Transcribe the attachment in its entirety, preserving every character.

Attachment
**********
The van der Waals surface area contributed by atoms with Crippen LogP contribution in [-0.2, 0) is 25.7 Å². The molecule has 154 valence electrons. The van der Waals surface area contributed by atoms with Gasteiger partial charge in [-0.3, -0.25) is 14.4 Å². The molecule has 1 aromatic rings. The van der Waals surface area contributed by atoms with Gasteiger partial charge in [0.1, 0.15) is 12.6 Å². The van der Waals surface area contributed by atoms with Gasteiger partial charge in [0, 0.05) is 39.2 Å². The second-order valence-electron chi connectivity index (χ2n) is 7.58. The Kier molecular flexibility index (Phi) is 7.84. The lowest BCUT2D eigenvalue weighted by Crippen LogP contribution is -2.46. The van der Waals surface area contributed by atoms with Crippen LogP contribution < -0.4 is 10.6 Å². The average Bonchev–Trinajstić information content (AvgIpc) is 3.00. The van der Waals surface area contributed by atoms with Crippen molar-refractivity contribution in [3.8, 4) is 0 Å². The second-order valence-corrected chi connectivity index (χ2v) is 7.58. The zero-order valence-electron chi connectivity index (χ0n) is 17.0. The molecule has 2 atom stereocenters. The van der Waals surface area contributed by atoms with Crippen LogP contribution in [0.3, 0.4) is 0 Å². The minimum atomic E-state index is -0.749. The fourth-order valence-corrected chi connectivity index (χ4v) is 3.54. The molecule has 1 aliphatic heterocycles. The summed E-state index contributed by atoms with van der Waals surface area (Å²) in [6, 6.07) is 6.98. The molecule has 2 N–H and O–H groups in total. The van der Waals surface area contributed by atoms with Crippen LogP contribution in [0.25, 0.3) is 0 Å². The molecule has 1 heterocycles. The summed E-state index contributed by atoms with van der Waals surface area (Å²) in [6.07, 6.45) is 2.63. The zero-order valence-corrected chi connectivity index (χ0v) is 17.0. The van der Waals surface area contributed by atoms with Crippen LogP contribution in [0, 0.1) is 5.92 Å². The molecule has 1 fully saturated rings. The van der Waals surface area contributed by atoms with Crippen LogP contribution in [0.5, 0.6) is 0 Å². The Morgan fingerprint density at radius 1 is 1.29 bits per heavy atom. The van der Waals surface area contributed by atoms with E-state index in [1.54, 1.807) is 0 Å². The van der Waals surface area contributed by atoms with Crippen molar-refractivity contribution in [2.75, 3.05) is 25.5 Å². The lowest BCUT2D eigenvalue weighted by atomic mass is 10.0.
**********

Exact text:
The van der Waals surface area contributed by atoms with Crippen LogP contribution in [-0.2, 0) is 25.7 Å². The molecule has 154 valence electrons. The van der Waals surface area contributed by atoms with Gasteiger partial charge in [-0.3, -0.25) is 14.4 Å². The molecule has 1 aromatic rings. The van der Waals surface area contributed by atoms with Gasteiger partial charge in [0.1, 0.15) is 12.6 Å². The van der Waals surface area contributed by atoms with Gasteiger partial charge in [0, 0.05) is 39.2 Å². The second-order valence-electron chi connectivity index (χ2n) is 7.58. The Kier molecular flexibility index (Phi) is 7.84. The lowest BCUT2D eigenvalue weighted by Crippen LogP contribution is -2.46. The van der Waals surface area contributed by atoms with Crippen LogP contribution < -0.4 is 10.6 Å². The average Bonchev–Trinajstić information content (AvgIpc) is 3.00. The van der Waals surface area contributed by atoms with Crippen molar-refractivity contribution in [3.8, 4) is 0 Å². The second-order valence-corrected chi connectivity index (χ2v) is 7.58. The zero-order valence-electron chi connectivity index (χ0n) is 17.0. The molecule has 2 atom stereocenters. The van der Waals surface area contributed by atoms with Crippen LogP contribution in [0.3, 0.4) is 0 Å². The minimum atomic E-state index is -0.749. The fourth-order valence-corrected chi connectivity index (χ4v) is 3.54. The molecule has 1 aliphatic heterocycles. The summed E-state index contributed by atoms with van der Waals surface area (Å²) in [6, 6.07) is 6.98. The molecule has 2 N–H and O–H groups in total. The van der Waals surface area contributed by atoms with Crippen LogP contribution in [0.25, 0.3) is 0 Å². The molecule has 1 heterocycles. The summed E-state index contributed by atoms with van der Waals surface area (Å²) in [6.07, 6.45) is 2.63. The zero-order valence-corrected chi connectivity index (χ0v) is 17.0. The van der Waals surface area contributed by atoms with Crippen LogP contribution in [0, 0.1) is 5.92 Å². The molecule has 1 fully saturated rings. The van der Waals surface area contributed by atoms with Crippen LogP contribution in [0.5, 0.6) is 0 Å². The Morgan fingerprint density at radius 1 is 1.29 bits per heavy atom. The van der Waals surface area contributed by atoms with E-state index in [1.54, 1.807) is 0 Å². The van der Waals surface area contributed by atoms with Crippen molar-refractivity contribution in [2.75, 3.05) is 25.5 Å². The lowest BCUT2D eigenvalue weighted by atomic mass is 10.0.